This showcase exhibition presents ceramics, lacquerware, paintings and calligraphy that bear witness to the great esteem in which tea drinking is held in China. Since the late Neolithic period, wine made from fermented grain has been a further highly popular tipple. Contrasting with wine’s intoxicating effect, savouring multiple bowls of tea made users „drunk on sobriety“.
The museum presents bronze and ceramic sacrificial wine vessels as used in ancestor worship. Tang Dynasty (7th–9th century) poetry celebrated wine’s stimulating effect and the creative inspiration afforded by tea drinking. Eccentric artists during the Ming and Qing Dynasties (14th – early 20th century) conjured up calligraphic versions of the famous poems with forceful brushstrokes. Exquisite Chinese tea ceramics and powdered green tea whipped to a froth were developed in Chan (J. Zen) Buddhist monasteries and in elite literary circles during the Song Dynasty (10th–13th century). Japanese monks who made pilgrimages to China to study Chan Buddhism brought the art of tea drinking to Japan, where it was perfected by tea master Sen no Rikyu in the 16th century. That means that the origins of the Japanese tea ceremony are to be found in China!
People enjoying these beverages appear in virtually all representations of Chinese pastimes. Wine and tea are back in fashion again in modern China: as well as imbibing wine created from pressed grapes, drinkers also enjoy an exhilarating buzz from sinfully expensive teas, such as Pu-erh, White tea or Baozhong tea.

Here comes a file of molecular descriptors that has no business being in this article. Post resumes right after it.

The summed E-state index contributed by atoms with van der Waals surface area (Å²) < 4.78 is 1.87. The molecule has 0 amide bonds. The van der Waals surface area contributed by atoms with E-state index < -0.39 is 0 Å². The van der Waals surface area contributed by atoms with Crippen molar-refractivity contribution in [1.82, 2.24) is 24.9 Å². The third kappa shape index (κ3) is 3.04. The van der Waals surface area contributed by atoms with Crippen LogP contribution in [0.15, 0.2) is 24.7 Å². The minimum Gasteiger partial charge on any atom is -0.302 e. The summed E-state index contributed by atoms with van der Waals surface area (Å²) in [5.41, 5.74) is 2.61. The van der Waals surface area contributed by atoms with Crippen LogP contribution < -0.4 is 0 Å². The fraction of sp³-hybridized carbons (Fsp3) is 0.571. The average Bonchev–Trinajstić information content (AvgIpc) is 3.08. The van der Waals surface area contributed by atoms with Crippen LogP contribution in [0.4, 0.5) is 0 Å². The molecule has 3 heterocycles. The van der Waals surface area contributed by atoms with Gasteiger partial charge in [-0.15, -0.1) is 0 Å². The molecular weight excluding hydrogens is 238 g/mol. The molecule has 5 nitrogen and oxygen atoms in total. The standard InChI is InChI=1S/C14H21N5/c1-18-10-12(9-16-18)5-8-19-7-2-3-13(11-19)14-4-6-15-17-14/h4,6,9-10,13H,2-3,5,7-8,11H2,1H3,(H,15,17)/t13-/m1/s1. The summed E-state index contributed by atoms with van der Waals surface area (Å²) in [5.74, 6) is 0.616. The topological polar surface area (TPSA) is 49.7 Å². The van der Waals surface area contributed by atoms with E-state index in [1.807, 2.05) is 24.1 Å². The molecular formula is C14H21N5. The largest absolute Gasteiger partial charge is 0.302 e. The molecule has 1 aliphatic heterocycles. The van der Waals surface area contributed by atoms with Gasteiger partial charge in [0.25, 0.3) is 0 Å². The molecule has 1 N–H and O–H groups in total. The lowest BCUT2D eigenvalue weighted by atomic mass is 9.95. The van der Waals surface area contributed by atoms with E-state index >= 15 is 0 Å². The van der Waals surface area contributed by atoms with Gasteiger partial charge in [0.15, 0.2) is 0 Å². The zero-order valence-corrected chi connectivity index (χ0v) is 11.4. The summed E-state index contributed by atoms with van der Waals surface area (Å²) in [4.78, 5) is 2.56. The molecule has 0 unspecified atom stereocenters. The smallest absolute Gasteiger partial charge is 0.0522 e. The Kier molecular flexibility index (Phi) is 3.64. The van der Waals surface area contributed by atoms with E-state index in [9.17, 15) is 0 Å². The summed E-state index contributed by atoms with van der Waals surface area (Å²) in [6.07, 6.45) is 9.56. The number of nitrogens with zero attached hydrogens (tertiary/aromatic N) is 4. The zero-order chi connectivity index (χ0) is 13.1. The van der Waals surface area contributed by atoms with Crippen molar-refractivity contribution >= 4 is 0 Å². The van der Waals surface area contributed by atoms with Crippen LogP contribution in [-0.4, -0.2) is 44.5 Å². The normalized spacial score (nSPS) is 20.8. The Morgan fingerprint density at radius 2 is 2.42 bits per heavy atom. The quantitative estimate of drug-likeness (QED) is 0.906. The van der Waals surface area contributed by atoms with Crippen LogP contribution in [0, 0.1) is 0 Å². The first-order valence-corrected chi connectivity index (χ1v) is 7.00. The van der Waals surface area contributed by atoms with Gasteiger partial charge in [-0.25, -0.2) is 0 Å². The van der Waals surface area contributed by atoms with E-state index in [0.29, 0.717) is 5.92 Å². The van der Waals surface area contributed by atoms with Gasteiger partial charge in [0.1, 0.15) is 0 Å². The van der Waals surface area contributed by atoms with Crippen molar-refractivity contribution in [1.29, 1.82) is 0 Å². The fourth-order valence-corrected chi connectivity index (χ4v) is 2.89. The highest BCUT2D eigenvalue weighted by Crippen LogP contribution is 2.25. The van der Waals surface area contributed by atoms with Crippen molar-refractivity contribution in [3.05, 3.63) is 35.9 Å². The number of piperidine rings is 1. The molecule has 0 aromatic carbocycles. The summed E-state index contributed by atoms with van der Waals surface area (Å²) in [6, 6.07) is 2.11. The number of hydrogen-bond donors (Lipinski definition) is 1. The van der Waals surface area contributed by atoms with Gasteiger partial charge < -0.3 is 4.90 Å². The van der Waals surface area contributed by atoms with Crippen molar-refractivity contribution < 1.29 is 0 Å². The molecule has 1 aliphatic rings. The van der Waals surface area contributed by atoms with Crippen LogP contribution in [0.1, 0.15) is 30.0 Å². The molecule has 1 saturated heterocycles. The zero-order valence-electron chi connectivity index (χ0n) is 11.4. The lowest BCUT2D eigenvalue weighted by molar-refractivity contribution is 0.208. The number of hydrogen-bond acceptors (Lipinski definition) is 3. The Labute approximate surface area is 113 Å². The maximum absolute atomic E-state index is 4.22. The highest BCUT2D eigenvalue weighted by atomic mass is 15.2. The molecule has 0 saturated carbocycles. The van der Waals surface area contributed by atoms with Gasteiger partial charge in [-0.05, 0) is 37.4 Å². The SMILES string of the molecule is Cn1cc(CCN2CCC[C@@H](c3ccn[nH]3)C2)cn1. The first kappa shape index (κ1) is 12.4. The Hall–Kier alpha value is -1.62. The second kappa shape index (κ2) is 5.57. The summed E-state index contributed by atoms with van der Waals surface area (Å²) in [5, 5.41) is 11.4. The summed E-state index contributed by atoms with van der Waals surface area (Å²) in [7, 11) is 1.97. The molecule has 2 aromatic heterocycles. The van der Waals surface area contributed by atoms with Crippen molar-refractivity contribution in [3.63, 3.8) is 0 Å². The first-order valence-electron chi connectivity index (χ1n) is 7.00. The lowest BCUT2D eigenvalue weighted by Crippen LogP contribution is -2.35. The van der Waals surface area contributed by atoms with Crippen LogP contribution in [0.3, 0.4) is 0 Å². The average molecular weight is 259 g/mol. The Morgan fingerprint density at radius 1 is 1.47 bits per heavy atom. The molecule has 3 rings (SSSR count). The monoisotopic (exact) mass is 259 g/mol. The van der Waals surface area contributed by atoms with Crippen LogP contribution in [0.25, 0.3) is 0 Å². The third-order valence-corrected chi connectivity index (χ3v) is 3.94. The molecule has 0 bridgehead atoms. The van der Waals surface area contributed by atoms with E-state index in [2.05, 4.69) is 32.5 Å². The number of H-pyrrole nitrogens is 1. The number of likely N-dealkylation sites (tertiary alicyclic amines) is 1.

Fördererkreis des Museums für Ostasiatische Kunst Köln
Orientstiftung zur Förderung der Ostasiatischen Kunst
Tuesday to Sunday
11am – 5pm
Every first Thursday in the month
11am – 10pm
Museum is closed on December 24th, Christmas Day (25 Dec), New Year's Eve (31 Dec) and New Year's Day (1 Jan). Museum is opend on Easter Monday and Whit Monday.
€ 6 / € 3,50
KölnTag on the first Thursday of the month (except public holidays): free admission to the Museum for all Cologne residents.
How to get here
Public transport: Tram routes 1 and 7 and bus route 142, alight at ‘Universitätsstrasse’
There is a car park at the museum
The museum is barrier-free. Disabled toilet available.